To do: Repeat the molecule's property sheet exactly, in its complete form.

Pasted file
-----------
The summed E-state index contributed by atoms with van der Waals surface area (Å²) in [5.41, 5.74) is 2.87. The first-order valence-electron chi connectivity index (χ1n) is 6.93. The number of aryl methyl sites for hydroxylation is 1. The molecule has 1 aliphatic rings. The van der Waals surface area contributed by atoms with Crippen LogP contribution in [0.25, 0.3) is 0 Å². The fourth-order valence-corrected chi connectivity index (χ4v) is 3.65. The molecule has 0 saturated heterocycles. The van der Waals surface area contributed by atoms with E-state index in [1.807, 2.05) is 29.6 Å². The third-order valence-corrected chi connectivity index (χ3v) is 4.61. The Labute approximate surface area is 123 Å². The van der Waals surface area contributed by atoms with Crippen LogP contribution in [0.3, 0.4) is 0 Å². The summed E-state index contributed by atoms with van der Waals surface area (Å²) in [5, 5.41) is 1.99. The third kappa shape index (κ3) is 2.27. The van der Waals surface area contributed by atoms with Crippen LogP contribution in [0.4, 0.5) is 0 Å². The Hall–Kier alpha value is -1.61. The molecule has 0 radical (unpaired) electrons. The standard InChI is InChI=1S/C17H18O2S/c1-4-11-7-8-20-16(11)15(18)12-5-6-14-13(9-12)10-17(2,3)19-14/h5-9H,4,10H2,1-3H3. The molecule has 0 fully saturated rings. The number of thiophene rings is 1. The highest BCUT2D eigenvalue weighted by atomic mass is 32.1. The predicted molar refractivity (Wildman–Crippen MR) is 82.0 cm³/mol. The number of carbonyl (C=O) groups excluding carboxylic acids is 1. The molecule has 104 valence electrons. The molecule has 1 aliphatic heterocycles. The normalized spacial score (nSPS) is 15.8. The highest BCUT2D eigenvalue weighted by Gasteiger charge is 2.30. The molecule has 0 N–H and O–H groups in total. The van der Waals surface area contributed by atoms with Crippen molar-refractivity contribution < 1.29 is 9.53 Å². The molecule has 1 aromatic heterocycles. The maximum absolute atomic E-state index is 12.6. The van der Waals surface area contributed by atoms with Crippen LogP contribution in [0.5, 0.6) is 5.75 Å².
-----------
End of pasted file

The summed E-state index contributed by atoms with van der Waals surface area (Å²) in [5.41, 5.74) is 2.87. The first-order valence-electron chi connectivity index (χ1n) is 6.93. The number of aryl methyl sites for hydroxylation is 1. The molecule has 1 aliphatic rings. The van der Waals surface area contributed by atoms with Crippen LogP contribution in [0.25, 0.3) is 0 Å². The fourth-order valence-corrected chi connectivity index (χ4v) is 3.65. The molecule has 0 saturated heterocycles. The van der Waals surface area contributed by atoms with E-state index in [1.807, 2.05) is 29.6 Å². The third-order valence-corrected chi connectivity index (χ3v) is 4.61. The Labute approximate surface area is 123 Å². The van der Waals surface area contributed by atoms with Crippen LogP contribution in [0.3, 0.4) is 0 Å². The summed E-state index contributed by atoms with van der Waals surface area (Å²) in [5, 5.41) is 1.99. The third kappa shape index (κ3) is 2.27. The van der Waals surface area contributed by atoms with Crippen LogP contribution in [0.4, 0.5) is 0 Å². The Hall–Kier alpha value is -1.61. The molecule has 0 radical (unpaired) electrons. The standard InChI is InChI=1S/C17H18O2S/c1-4-11-7-8-20-16(11)15(18)12-5-6-14-13(9-12)10-17(2,3)19-14/h5-9H,4,10H2,1-3H3. The molecule has 0 fully saturated rings. The number of thiophene rings is 1. The highest BCUT2D eigenvalue weighted by atomic mass is 32.1. The predicted molar refractivity (Wildman–Crippen MR) is 82.0 cm³/mol. The number of carbonyl (C=O) groups excluding carboxylic acids is 1. The molecule has 104 valence electrons. The molecule has 1 aliphatic heterocycles. The normalized spacial score (nSPS) is 15.8. The highest BCUT2D eigenvalue weighted by Gasteiger charge is 2.30. The molecule has 0 N–H and O–H groups in total. The van der Waals surface area contributed by atoms with Crippen molar-refractivity contribution < 1.29 is 9.53 Å². The molecule has 1 aromatic heterocycles. The maximum absolute atomic E-state index is 12.6. The van der Waals surface area contributed by atoms with Crippen LogP contribution in [0.5, 0.6) is 5.75 Å².